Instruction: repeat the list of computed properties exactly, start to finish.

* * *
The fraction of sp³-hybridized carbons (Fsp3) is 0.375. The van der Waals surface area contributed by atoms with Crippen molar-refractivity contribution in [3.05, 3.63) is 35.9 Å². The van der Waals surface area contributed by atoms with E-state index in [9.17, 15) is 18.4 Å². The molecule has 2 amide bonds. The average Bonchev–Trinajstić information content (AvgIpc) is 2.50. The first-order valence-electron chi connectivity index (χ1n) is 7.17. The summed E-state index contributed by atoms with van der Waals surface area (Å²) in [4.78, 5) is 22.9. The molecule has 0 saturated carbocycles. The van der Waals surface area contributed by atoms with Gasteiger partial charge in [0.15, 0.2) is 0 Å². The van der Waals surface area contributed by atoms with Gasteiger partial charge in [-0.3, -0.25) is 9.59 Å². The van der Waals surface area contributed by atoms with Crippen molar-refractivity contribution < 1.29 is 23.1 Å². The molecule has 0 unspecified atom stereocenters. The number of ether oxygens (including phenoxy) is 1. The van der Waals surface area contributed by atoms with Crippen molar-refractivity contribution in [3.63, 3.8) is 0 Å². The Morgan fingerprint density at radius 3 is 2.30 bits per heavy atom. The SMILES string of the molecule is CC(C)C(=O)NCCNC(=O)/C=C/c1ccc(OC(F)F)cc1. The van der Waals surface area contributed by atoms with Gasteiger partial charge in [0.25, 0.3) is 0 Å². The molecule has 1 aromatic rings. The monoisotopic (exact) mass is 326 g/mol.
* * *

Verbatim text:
The fraction of sp³-hybridized carbons (Fsp3) is 0.375. The van der Waals surface area contributed by atoms with Crippen molar-refractivity contribution in [3.05, 3.63) is 35.9 Å². The van der Waals surface area contributed by atoms with E-state index in [9.17, 15) is 18.4 Å². The molecule has 2 amide bonds. The average Bonchev–Trinajstić information content (AvgIpc) is 2.50. The first-order valence-electron chi connectivity index (χ1n) is 7.17. The summed E-state index contributed by atoms with van der Waals surface area (Å²) in [4.78, 5) is 22.9. The molecule has 0 saturated carbocycles. The van der Waals surface area contributed by atoms with Gasteiger partial charge in [0.15, 0.2) is 0 Å². The van der Waals surface area contributed by atoms with Gasteiger partial charge in [-0.3, -0.25) is 9.59 Å². The van der Waals surface area contributed by atoms with Crippen molar-refractivity contribution < 1.29 is 23.1 Å². The molecule has 0 unspecified atom stereocenters. The number of ether oxygens (including phenoxy) is 1. The van der Waals surface area contributed by atoms with Crippen molar-refractivity contribution in [3.63, 3.8) is 0 Å². The Morgan fingerprint density at radius 3 is 2.30 bits per heavy atom. The SMILES string of the molecule is CC(C)C(=O)NCCNC(=O)/C=C/c1ccc(OC(F)F)cc1. The van der Waals surface area contributed by atoms with Gasteiger partial charge in [0.25, 0.3) is 0 Å². The molecule has 1 aromatic rings. The monoisotopic (exact) mass is 326 g/mol.